• Donald Light and Joel Lexchin write about the easy ride cancer drugs get in the approval process. They point to three weaknesses: trials on cancer drugs are more often unblinded and non-randomised; these drugs are more often approved through accelerated pathways; and, finally, they often use surrogate endpoints. The result is very expensive medicines with little added value: “The 71 drugs approved by the FDA from 2002 to 2014 for solid tumours have resulted in median gains in progression-free and overall survival of only 2.5 and 2.1 months, respectively.”
• The yearly BMJ Awards are coming up, and Nigel Hawkes discusses the five studies that have been shortlisted for UK Research paper of the year. They are a varied bunch, but all fascinating. There are even three “negative” studies among them: one meta-analysis on the variability of results in stem cell trials, showing that the more discrepancies a paper contained, the more positive its results. The other meta-analysis showed that one cannot use HbA1c to predict cardiovascular risk. The other study with a “null” finding was a large trial showing that GPs can safely delay antibiotic prescriptions to patients with respiratory tract infections.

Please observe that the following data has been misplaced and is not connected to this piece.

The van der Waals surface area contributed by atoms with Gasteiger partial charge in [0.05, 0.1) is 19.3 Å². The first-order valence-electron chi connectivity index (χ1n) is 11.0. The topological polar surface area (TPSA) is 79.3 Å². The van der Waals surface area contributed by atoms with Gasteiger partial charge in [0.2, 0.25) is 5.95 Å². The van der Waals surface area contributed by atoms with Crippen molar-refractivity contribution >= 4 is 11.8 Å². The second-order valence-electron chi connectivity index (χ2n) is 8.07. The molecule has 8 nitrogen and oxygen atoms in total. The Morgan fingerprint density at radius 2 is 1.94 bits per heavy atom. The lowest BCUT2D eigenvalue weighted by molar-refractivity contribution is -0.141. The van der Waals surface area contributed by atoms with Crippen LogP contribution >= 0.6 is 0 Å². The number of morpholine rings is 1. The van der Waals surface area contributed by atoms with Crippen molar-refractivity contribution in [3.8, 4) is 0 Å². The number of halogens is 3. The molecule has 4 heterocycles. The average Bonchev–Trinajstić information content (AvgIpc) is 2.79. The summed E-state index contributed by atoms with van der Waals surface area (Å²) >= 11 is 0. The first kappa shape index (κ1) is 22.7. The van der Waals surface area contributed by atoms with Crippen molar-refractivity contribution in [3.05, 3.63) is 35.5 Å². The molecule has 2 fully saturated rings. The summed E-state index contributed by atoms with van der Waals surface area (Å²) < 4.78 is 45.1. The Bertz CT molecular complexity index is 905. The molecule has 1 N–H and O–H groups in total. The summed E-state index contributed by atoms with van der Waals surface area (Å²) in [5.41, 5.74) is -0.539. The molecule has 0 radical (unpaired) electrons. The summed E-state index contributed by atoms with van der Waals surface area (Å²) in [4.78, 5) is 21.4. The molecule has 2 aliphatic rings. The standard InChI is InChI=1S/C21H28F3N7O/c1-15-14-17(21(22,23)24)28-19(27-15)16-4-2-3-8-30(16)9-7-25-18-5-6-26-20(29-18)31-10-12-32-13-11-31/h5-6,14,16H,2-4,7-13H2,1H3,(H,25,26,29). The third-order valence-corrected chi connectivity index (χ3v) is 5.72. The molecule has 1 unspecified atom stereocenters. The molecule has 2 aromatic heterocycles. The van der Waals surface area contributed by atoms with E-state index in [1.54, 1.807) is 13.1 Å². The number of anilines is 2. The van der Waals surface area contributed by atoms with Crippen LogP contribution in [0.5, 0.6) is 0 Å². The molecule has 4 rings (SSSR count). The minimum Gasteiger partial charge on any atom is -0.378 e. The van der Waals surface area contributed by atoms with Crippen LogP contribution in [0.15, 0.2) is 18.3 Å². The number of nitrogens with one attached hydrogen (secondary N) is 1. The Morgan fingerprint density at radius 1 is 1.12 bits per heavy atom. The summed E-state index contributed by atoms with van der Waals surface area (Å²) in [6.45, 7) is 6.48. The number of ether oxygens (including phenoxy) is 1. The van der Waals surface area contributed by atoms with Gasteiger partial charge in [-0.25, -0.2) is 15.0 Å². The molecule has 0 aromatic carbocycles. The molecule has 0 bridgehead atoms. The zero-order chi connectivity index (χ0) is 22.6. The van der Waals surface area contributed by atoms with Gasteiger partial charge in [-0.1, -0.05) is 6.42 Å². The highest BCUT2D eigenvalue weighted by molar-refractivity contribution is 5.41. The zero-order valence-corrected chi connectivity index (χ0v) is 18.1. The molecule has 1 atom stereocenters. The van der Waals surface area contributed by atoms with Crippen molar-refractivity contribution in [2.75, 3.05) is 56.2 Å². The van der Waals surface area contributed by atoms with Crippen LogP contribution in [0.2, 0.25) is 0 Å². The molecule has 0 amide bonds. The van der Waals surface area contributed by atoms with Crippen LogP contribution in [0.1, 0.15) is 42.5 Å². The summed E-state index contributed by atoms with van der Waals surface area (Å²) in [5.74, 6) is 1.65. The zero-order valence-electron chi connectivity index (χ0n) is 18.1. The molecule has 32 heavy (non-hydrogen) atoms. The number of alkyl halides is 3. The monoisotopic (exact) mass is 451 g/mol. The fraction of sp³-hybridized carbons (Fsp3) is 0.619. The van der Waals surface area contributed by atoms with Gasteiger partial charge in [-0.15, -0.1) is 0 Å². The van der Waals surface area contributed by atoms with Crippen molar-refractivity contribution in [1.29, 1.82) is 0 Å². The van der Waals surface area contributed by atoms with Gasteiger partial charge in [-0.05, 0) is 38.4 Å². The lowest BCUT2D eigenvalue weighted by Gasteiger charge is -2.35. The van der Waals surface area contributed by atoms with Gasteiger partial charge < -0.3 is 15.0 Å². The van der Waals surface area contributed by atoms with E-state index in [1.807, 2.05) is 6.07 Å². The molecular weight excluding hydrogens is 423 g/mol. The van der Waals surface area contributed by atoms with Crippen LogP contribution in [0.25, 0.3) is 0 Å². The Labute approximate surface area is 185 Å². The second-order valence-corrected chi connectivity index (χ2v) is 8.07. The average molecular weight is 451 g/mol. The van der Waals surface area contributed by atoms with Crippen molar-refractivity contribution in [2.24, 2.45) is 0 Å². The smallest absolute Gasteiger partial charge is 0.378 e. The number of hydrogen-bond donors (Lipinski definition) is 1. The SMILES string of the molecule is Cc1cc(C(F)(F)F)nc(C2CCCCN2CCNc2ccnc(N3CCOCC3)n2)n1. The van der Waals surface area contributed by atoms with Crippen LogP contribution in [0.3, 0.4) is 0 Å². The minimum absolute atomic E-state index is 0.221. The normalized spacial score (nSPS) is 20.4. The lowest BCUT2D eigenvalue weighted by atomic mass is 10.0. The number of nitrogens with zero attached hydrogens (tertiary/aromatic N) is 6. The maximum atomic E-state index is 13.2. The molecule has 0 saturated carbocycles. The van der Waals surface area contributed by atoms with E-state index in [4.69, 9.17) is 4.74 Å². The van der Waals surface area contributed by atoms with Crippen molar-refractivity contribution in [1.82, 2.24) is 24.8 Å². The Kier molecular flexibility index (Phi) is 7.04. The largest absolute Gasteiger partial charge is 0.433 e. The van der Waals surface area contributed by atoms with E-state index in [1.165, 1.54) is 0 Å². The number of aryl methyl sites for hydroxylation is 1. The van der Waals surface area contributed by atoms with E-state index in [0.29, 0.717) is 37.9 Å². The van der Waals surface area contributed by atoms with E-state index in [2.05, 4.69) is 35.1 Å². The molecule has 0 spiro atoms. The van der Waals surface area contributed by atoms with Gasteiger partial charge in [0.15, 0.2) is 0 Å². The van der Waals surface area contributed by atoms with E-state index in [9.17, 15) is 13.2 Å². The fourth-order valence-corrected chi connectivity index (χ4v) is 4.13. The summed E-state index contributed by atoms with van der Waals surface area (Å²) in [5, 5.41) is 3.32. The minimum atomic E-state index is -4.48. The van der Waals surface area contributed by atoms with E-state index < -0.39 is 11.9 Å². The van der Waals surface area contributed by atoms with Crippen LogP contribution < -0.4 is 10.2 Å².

• Speaking of negative results, the NHS seems to be receiving their share of it too. Gareth Iacobucci reports that hospitals and other NHS providers in England are set to post a record deficit of more than £800m this year. Apart from this financial problem, the report identified staff morale as a top concern. The future does not look any brighter either, as the majority of directors “predicted a ‘high’ or ‘very high’ risk of failing to achieve £22bn in productivity gains over the next five years as outlined by NHS England’s Five Year Forward View.”
• John Fabre presents his way forward in the latest “If I ruled the NHS” column. He clearly wants more doctors and nurses in the driving seat: more NHS England board members with a medical or nursing background, and one clinical chief executive for each hospital. GPs should be given more autonomy and clinical commissioning should be abolished.
Wim Weber is European research editor for The BMJ.